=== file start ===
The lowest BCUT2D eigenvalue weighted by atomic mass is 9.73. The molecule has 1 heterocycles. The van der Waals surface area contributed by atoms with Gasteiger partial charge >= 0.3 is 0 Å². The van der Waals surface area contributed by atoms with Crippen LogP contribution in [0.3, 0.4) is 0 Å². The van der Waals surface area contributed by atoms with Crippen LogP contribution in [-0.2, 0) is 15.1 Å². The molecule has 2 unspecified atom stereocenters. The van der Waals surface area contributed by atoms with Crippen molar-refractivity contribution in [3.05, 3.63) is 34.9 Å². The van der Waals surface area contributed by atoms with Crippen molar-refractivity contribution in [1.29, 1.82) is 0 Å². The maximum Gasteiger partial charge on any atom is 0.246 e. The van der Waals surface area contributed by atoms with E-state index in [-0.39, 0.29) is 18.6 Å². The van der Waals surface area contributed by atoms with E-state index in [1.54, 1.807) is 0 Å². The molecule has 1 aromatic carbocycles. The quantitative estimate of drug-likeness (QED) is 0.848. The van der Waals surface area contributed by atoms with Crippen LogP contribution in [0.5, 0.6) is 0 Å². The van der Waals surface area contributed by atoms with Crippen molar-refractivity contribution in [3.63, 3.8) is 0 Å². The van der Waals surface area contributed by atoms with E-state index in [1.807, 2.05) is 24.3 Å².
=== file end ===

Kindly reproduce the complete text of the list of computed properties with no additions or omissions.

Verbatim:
The lowest BCUT2D eigenvalue weighted by atomic mass is 9.73. The molecule has 1 heterocycles. The van der Waals surface area contributed by atoms with Gasteiger partial charge >= 0.3 is 0 Å². The van der Waals surface area contributed by atoms with Crippen LogP contribution in [0.3, 0.4) is 0 Å². The van der Waals surface area contributed by atoms with Crippen LogP contribution in [-0.2, 0) is 15.1 Å². The molecule has 2 unspecified atom stereocenters. The van der Waals surface area contributed by atoms with Crippen molar-refractivity contribution in [3.05, 3.63) is 34.9 Å². The van der Waals surface area contributed by atoms with Crippen molar-refractivity contribution in [1.29, 1.82) is 0 Å². The maximum Gasteiger partial charge on any atom is 0.246 e. The van der Waals surface area contributed by atoms with E-state index in [-0.39, 0.29) is 18.6 Å². The van der Waals surface area contributed by atoms with E-state index in [1.54, 1.807) is 0 Å². The molecule has 1 aromatic carbocycles. The quantitative estimate of drug-likeness (QED) is 0.848. The van der Waals surface area contributed by atoms with Crippen LogP contribution in [0.5, 0.6) is 0 Å². The van der Waals surface area contributed by atoms with Crippen molar-refractivity contribution in [3.63, 3.8) is 0 Å². The van der Waals surface area contributed by atoms with E-state index in [1.807, 2.05) is 24.3 Å².